Twelve years. That’s how long it’s been since Pierce Brosnan last portrayed James Bond on the silver screen. That history, where he played the iconic British agent for four films, is what the producers of The November Man are hoping will draw you to their movie. Even the tag line, “A spy is never out of the game” is meant to convey the idea that “he’s back!” Much of the promotional work for the film centers around “Look! It’s Pierce Brosnan, back as a spy!” even though it has little to do with the movie. The idea that his character, Peter Devereaux, was ever “out” of the spy world and returns to it is barely emphasized in the actual film. It’s clear this is all about Brosnan. And to really drive that point home, they even cast a former Bond Girl to run around with him through exotic locales.
The fact that the entire appeal of the movie seems to hinge on Brosnan wouldn’t be an issue if he actually delivered an awesome performance in an entertaining movie. But he doesn’t. He feels wildly miscast, ironic when you consider his casting is all the movie seems to have going for it. The same issue that critics of his Bond found problematic during his tour as 007 linger on here. While I never had an issue with his smooth, soft-spoken, debonair take on the character, some felt that he lacked the killer instinct; that he didn’t evoke a sense of danger. The people who felt that way cheered when Daniel Craig took over the role, bringing a character to the screen that would never hesitate to snap your neck if you were in the way of his objective.
Perhaps Craig can take over for Brosnan as the next Devereaux as well? Because while Bond can be played as smooth or deadly, it’s clear that Devereaux is meant to be deadly. I don’t know anything about the literary form of the character (the film is based on the novels by Bill Granger), but in this film we see him take down a C.I.A. hit team with brutal efficiency, he gets right into a top secret interrogation room by bypassing several heavily armed guards by himself, and he works his way to the penthouse of a hotel where a Russian Presidential hopeful is locked away with an entire secret service staff protecting him. This Devereaux is meant to be a bad ass, and the kind that doesn’t mind being completely ruthless while also peppering in a gruff one-liner here and there. Brosnan doesn’t have that kind of edge.
To portray the character, as it’s written in this film, the producers would’ve been better off with a Mel Gibson, a Bruce Willis, or even a Tom Cruise type. Brosnan seems more like the nice man that’s dating your mother, who wears all that good “grandpa” cologne, and teaches you how to behave at a dinner party.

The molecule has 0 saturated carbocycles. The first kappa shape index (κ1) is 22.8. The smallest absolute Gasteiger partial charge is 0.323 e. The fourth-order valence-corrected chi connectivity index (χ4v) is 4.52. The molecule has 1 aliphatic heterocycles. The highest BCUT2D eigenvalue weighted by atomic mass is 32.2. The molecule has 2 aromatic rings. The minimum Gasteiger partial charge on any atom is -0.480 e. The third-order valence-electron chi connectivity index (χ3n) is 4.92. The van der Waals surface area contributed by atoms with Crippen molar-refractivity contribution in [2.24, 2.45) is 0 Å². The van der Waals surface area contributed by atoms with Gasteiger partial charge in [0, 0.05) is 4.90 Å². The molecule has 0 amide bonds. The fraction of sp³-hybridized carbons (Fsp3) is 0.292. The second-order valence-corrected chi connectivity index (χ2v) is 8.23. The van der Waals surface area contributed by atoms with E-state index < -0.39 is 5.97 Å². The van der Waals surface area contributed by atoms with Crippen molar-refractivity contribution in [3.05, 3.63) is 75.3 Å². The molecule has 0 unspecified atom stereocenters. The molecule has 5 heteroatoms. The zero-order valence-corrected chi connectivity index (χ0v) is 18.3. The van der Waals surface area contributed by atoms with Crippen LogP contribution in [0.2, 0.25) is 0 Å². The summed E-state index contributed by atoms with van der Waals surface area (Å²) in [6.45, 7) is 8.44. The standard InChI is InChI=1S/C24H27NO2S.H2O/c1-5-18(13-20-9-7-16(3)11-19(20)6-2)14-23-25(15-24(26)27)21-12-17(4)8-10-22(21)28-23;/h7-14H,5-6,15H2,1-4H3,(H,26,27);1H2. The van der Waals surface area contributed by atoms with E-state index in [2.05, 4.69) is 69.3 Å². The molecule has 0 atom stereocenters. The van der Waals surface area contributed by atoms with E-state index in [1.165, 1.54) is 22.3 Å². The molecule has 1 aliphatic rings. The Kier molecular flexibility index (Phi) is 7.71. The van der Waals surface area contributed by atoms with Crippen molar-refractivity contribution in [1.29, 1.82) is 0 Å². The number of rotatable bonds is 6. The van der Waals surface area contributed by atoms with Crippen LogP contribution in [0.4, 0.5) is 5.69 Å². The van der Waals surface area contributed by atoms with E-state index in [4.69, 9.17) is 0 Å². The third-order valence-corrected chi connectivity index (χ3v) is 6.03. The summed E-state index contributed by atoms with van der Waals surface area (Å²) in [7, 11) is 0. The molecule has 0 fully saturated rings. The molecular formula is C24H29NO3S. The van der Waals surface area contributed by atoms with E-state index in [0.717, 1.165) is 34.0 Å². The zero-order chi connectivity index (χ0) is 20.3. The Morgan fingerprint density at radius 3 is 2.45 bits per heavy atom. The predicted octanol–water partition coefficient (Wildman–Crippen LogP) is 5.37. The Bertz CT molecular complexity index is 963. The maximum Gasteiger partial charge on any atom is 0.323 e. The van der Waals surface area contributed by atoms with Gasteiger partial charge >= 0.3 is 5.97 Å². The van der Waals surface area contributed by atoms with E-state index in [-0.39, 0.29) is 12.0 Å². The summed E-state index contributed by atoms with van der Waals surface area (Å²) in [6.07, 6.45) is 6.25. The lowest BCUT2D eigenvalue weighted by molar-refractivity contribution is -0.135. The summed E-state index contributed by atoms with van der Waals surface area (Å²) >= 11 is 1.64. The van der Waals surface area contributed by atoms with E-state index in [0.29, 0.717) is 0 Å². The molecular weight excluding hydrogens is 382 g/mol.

The film itself is frustrating, because it had potential. There are elements of the plot that are genuinely surprising. The pacing of the film is tight and action-packed enough to keep your brain occupied long enough that you won’t be too distracted by the gaps in logic. The two “big baddies” turn in energetic performances. The scenery is beautiful, with much of the film being shot in Belgrade and Montenegro. And there is something cool about the prospect of seeing Brosnan kicking ass and taking names. It just doesn’t all come together. There’s too much working against it.
From implausible situations, to undercooked characters, one too many happy coincidences, and a running time that could’ve been trimmed 10 minutes, the film isn’t smart enough to stand next to a Bond or a Bourne film, but also not sleek and stylish enough to be compared to Mission: Impossible. In fact, after one of the movie’s final twists, it becomes less of an espionage thriller and more of the kind of “old guy action movie” that Liam Neeson has been so gung ho about lately.
Of the supporting cast, the only ones worth noting are the aforementioned former Bond Girl, Olga Kurylenko (Quantum of Solace), and Luke Bracey. Kurylenko and Brosnan have no chemistry to speak of, which wouldn’t be a problem if the pair were merely meant to be a girl and her protector. But as the film rolls on, and you realize that there’s something romantic supposedly brewing between them, you realize this was a failed pairing. As for Bracey, he’s got this young Keanu Reeves meets Paul Walker thing going for him. The stoic face, the vacant stare, and just enough angst to keep things interesting. His mentor-student dynamic with Brosnan is one I wouldn’t have minded seeing more of, if the film had been a tad more focused.
I suppose that’s the biggest issue right there: Focus. The film tries to be too many things. It’s got the elements of espionage, political thriller, revenge quest, family man that wants out of “the life,” and a young agent coming-of-age in the C.I.A. All good tropes, but when mashed together this way, it leaves you feeling hard-pressed to care about any one theme.
I do not recommend this one. Maybe they’ll get it right in the already greenlit sequel? We can only hope.